J-World Tokyo: Japan’s anime theme park

J-World Tokyo is an indoor anime theme park located in Ikebukuro’s Sunshine City. If you’re a fan of One Piece, Naruto, Dragon Ball-Z or anime in general, read on. 

Namco J-World Japan

Run by video game company Namco, J-World is based on the manga publication, Weekly Shonen Jump. The attractions are based on the series covered in the magazine, including – you guessed it – One Piece, Naruto and Dragon Ball-Z.

Namco J-World Japan

Above: Centre Core – the girls to the left of the photo are gathered around the Centre Core, and by touching the panel, images of characters are projected on the walls.

Namco J-World Japan

Namco J-World Japan

Above: Shiro Mokuba Carousel from One Piece.

Namco J-World Japan

Above: One of many photo-points. This one is for the One Piece fans.

Namco J-World Japan

Above: The Gao cannon from One Piece.

Namco J-World Japan

Namco J-World Japan

Above: J-Carnival amusement centre. Each game costs 200 Yen.

Namco J-World Japan

Above: A scene from One Piece.

Namco J-World Japan

Above: There’s a Dragon Ball-Z photo-spot in there.

Namco J-World Japan

Above: Entrance to the Dragon Ball-Z area.

Namco J-World Japan

Namco J-World Japan

Above: A couple of great Dragon Ball-Z photo opportunities. You can actually post inside the one on the left.

Namco J-World Japan

Above: A life-size Saiyan Space Pod. Yes, you can sit in it!

Namco J-World Japan

Namco J-World Japan

Above: Shonen Jump characters.

Namco J-World Japan

Above: The Naruto section. The attraction, A Fierce Fight: Ninkai Taisen Emaki costs 800 Yen and lasts about 15 minutes. You have to walk through the attraction, completing specific activities as instructed via a headset attached to bag. It is mostly in Japanese, with limited English instructions. My partner did this one and really enjoyed it. He tagged along with a couple of locals who were really friendly and helpful.

Namco J-World Japan

 

Namco J-World Japan

Would I recommend J-World Tokyo?
J-World is very much for fans of One Piece, Naruto and Dragon Ball-Z. If you’re a fan of any of these series, or you’re familiar with Shonen Jump, you might enjoy it. While it was all kind of lost on me, my partner liked J-World. I think having at least some prior knowledge of the relevant anime series is essential to enjoying this theme park.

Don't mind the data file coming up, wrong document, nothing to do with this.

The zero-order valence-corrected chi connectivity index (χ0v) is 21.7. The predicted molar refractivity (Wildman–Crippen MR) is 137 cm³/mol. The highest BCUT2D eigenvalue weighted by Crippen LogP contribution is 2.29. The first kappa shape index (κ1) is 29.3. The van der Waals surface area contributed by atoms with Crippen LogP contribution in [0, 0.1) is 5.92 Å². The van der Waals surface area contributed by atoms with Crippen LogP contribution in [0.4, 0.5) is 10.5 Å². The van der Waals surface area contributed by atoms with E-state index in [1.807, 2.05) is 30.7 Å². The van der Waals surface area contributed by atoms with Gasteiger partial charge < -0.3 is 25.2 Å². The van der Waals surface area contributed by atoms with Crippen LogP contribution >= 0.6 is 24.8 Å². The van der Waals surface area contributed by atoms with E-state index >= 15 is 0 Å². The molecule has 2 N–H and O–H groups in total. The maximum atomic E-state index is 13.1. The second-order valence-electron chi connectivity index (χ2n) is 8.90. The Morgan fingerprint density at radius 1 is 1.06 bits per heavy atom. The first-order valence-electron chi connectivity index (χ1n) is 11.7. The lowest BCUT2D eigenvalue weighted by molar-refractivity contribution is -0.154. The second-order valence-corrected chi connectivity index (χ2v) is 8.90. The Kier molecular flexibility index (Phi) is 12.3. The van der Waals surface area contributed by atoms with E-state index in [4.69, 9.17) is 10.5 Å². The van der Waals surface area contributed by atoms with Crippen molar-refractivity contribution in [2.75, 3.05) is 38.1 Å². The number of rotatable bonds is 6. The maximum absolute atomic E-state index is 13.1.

One of the great things about J-World Tokyo is that it’s in Sunshine City, the same shopping centre as the Pokémon Centre Mega Tokyo – which just so happens to be the largest Pokémon Centre in Japan – along with Namco’s Namja Town amusement park. Chances are, if you want to visit J-World Tokyo, you’re probably going to want to go to Namja Town too, so this is extremely convenient.

Cost:
Adults (16+): 800 Yen for admission only, or 2,600 for an unlimited attractions pass (1,800 Yen after 5pm)
Children (4-16 years): 600 Yen for admission only, or 2,400 Yen for an unlimited attractions pass (1,600 Yen after 5pm)

The full list of attractions and their costs an be found here.

Namco J-World Japan

Website:
http://www.namco.co.jp/tp/j-world/en/

Address:
3-1-3 Higashiikebukuro, Toshima-ku, Tokyo Sunshine City World Import Mart Building 3F
(3rd floor of the Sunshine City shopping centre in Ikebukuro)

Phone:
+81 3 5950 2181

Opening Hours:
10:00 – 22:00 (last admission 21:00)

How to get to J-World Tokyo:
There are a few train stations near the Sunshine City mall in Ikebukuro. We caught the train to Ikebukuro Station which is about a 10 minute walk to the Sunshine City shopping centre. Thanks to Google Maps, here is a map showing where J-World Tokyo is (which is inside Sunshine City) in relation to Ikebukuro Station.

Directions for J-World Tokyo

3 thoughts on “J-World Tokyo: Japan’s anime theme park

  • June 14, 2016 at 3:07 am
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    Although i like the theme park concept as the fan of both Naruto and One Piece but i feel the lighting is pretty dull.

    Reply
    • June 14, 2016 at 4:52 am
      Permalink

      Hi Bassam,

      Good to hear from a fan of Naruto and One Piece. I agree that the J-World is quite dark in places – I’m not sure whether this was a deliberate move or just due to the challenges of lighting an indoor theme park. When did you visit J-World?

      Reply
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